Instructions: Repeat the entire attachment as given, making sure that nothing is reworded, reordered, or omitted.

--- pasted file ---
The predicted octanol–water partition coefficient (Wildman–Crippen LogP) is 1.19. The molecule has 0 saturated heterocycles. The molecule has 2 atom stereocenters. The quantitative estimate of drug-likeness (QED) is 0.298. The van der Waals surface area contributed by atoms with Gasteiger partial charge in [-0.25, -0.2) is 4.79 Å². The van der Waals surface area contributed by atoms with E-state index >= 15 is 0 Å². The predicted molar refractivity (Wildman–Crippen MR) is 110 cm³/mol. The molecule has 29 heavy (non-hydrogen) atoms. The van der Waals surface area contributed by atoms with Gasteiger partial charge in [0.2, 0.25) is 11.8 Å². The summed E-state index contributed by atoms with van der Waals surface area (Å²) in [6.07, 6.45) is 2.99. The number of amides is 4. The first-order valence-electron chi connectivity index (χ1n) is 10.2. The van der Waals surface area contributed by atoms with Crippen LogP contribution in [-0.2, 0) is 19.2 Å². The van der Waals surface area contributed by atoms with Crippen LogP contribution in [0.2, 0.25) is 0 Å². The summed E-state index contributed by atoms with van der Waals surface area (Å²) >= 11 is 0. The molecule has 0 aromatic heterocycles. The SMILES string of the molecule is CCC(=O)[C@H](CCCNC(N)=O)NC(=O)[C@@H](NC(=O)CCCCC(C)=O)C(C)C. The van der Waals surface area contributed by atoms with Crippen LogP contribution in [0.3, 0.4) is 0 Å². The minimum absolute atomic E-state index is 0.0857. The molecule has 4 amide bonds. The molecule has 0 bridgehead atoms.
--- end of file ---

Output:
The predicted octanol–water partition coefficient (Wildman–Crippen LogP) is 1.19. The molecule has 0 saturated heterocycles. The molecule has 2 atom stereocenters. The quantitative estimate of drug-likeness (QED) is 0.298. The van der Waals surface area contributed by atoms with Gasteiger partial charge in [-0.25, -0.2) is 4.79 Å². The van der Waals surface area contributed by atoms with E-state index >= 15 is 0 Å². The predicted molar refractivity (Wildman–Crippen MR) is 110 cm³/mol. The molecule has 29 heavy (non-hydrogen) atoms. The van der Waals surface area contributed by atoms with Gasteiger partial charge in [0.2, 0.25) is 11.8 Å². The summed E-state index contributed by atoms with van der Waals surface area (Å²) in [6.07, 6.45) is 2.99. The number of amides is 4. The first-order valence-electron chi connectivity index (χ1n) is 10.2. The van der Waals surface area contributed by atoms with Crippen LogP contribution in [-0.2, 0) is 19.2 Å². The van der Waals surface area contributed by atoms with Crippen LogP contribution in [0.2, 0.25) is 0 Å². The summed E-state index contributed by atoms with van der Waals surface area (Å²) >= 11 is 0. The molecule has 0 aromatic heterocycles. The SMILES string of the molecule is CCC(=O)[C@H](CCCNC(N)=O)NC(=O)[C@@H](NC(=O)CCCCC(C)=O)C(C)C. The van der Waals surface area contributed by atoms with Crippen LogP contribution in [0.3, 0.4) is 0 Å². The minimum absolute atomic E-state index is 0.0857. The molecule has 4 amide bonds. The molecule has 0 bridgehead atoms.